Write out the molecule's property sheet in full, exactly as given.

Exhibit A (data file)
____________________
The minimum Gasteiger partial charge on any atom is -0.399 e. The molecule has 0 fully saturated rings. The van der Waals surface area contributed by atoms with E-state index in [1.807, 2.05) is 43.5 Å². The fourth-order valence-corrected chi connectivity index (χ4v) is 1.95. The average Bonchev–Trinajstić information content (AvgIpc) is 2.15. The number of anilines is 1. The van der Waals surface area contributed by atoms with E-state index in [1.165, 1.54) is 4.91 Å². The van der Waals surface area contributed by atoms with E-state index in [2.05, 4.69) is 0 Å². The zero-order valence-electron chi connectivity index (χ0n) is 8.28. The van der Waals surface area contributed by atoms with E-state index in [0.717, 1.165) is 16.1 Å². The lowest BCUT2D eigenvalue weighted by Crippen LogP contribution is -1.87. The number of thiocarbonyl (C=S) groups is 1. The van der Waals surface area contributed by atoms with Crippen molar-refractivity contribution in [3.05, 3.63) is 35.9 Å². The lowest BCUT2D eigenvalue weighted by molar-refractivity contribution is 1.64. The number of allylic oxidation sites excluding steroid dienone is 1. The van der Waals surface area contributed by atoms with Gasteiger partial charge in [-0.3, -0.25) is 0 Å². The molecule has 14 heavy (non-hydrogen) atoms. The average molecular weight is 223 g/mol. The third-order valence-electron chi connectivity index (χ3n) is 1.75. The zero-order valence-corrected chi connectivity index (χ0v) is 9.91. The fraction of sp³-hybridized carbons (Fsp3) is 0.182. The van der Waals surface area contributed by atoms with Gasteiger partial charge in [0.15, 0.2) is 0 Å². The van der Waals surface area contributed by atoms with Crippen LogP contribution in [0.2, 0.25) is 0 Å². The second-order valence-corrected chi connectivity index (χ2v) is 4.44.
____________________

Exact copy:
The minimum Gasteiger partial charge on any atom is -0.399 e. The molecule has 0 fully saturated rings. The van der Waals surface area contributed by atoms with E-state index in [1.807, 2.05) is 43.5 Å². The fourth-order valence-corrected chi connectivity index (χ4v) is 1.95. The average Bonchev–Trinajstić information content (AvgIpc) is 2.15. The number of anilines is 1. The van der Waals surface area contributed by atoms with E-state index in [1.165, 1.54) is 4.91 Å². The van der Waals surface area contributed by atoms with E-state index in [2.05, 4.69) is 0 Å². The zero-order valence-electron chi connectivity index (χ0n) is 8.28. The van der Waals surface area contributed by atoms with E-state index in [0.717, 1.165) is 16.1 Å². The lowest BCUT2D eigenvalue weighted by Crippen LogP contribution is -1.87. The number of thiocarbonyl (C=S) groups is 1. The van der Waals surface area contributed by atoms with Crippen molar-refractivity contribution in [3.05, 3.63) is 35.9 Å². The lowest BCUT2D eigenvalue weighted by molar-refractivity contribution is 1.64. The number of allylic oxidation sites excluding steroid dienone is 1. The van der Waals surface area contributed by atoms with Gasteiger partial charge in [-0.3, -0.25) is 0 Å². The molecule has 14 heavy (non-hydrogen) atoms. The average molecular weight is 223 g/mol. The third-order valence-electron chi connectivity index (χ3n) is 1.75. The zero-order valence-corrected chi connectivity index (χ0v) is 9.91. The fraction of sp³-hybridized carbons (Fsp3) is 0.182. The van der Waals surface area contributed by atoms with Gasteiger partial charge in [0.15, 0.2) is 0 Å². The van der Waals surface area contributed by atoms with Crippen LogP contribution in [0.2, 0.25) is 0 Å². The second-order valence-corrected chi connectivity index (χ2v) is 4.44.